Have y'all heard? J.K. Rowling, the woman who took the literary (and then cinematic) world by storm with the Harry Potter series, is coming out with a brand-spanking new book ... for adults. The Casual Vacancy is being hyped to lure people in with sex, super-graphic language, and rock 'n' roll. Just feels so wrong.
The 512-page book will be Rowling's first ever since she released the last Harry Potter five years ago. The plot is set in the small fictional British village of Pagford. An unexpected death of a town official leaves a vacancy in the town's government, and that sets up some issues with a neighboring town called Fields. There are politics and class warfare involved as well as a look into the personal lives of many of the characters. Sounds about as far from Harry Potter as you can get! And the early reviews for the novel are in. You know you wanna see 'em.
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As of now, the reviews have been rather lukewarm. The reviewer from The Guardian admitted she "loved" it, while the New York Daily News had a far more negative opinion. Here are all the reviews we could find that have come out before the book's September 27 release. Enjoy!
From the New York Daily News:
It’s the teenagers then who bear the burden of making us care. And while Rowling more successfully builds drama on this front, the problem is she hasn’t much new to add to the annals of adolescent strife. Ditto on drug-infested poverty. We’ve read it before, darker, bleaker and better.
From the Hollywood Reporter:
But if fans are expecting a Harry Potter-like book, they're in for a shock: The Casual Vacancy features some similar Harry Potter themes, such as morality and mortality, but that is where the comparisons end. The adjectives, for example, are of a different sort.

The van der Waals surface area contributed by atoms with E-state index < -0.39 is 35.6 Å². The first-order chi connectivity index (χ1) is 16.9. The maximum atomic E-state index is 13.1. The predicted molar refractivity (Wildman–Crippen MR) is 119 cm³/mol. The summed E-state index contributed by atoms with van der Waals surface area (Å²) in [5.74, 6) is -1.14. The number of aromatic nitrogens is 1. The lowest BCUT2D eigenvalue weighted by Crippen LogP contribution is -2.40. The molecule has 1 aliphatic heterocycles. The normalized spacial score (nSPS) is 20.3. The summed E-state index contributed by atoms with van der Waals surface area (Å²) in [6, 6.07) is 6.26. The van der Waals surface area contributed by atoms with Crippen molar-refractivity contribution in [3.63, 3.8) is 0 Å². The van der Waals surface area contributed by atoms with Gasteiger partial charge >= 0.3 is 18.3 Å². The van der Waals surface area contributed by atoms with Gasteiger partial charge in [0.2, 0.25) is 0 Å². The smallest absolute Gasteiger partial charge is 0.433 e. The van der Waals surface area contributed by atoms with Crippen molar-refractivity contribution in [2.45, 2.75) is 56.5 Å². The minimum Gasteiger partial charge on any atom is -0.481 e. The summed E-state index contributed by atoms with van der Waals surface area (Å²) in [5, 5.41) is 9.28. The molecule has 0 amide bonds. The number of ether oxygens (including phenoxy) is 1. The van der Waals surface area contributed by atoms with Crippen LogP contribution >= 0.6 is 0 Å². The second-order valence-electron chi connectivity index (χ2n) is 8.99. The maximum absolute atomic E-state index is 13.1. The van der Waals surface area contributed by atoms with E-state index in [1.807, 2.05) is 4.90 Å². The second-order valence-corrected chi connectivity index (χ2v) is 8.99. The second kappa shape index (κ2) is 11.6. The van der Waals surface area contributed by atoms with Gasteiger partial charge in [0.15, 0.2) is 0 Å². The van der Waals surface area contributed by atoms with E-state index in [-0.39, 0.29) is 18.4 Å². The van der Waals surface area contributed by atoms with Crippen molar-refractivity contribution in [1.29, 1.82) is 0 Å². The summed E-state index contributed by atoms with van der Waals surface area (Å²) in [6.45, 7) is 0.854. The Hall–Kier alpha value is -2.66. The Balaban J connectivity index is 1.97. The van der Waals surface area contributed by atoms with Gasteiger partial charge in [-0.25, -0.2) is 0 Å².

From the Associated Press:
That's what makes this book worth it, despite a slow start and sometimes too much of the descriptions and adjectives that added life to Harry Potter but at times tend to bog Rowling down here. That's what makes the book's ending scenes so heartbreaking -- turning the page seems unbearable, but not as much as putting down the book would be.
From the New Yorker:
The book’s political philosophy is generous, even if its analysis of class antagonisms is perhaps no more elaborate than that of “Caddyshack.” And, as the novel turns darker, toward a kind of Thomas Hardy finale, it hurtles along impressively. But whereas Rowling’s shepherding of readers was, in the Harry Potter series, an essential asset, in “The Casual Vacancy” her firm hand can feel constraining. She leaves little space for the peripheral or the ambiguous; hidden secrets are labelled as hidden secrets, and events are easy to predict. We seem to watch people move around Pagford as if they were on Harry’s magical parchment map of Hogwarts.
From The Guardian:
Like so many British novels, The Casual Vacancy is inescapably about class ... The book is so funny I was halfway through before noticing that every character is, to a varying degree, monstrous. Written from multiple perspectives, the novel invites the reader into their heads, where internal logic helps make sense of what can look, from the outside, inexcusable.
So, what do you think? Will these reviews change your mind on whether or not you're reading the book?
Image via Amazon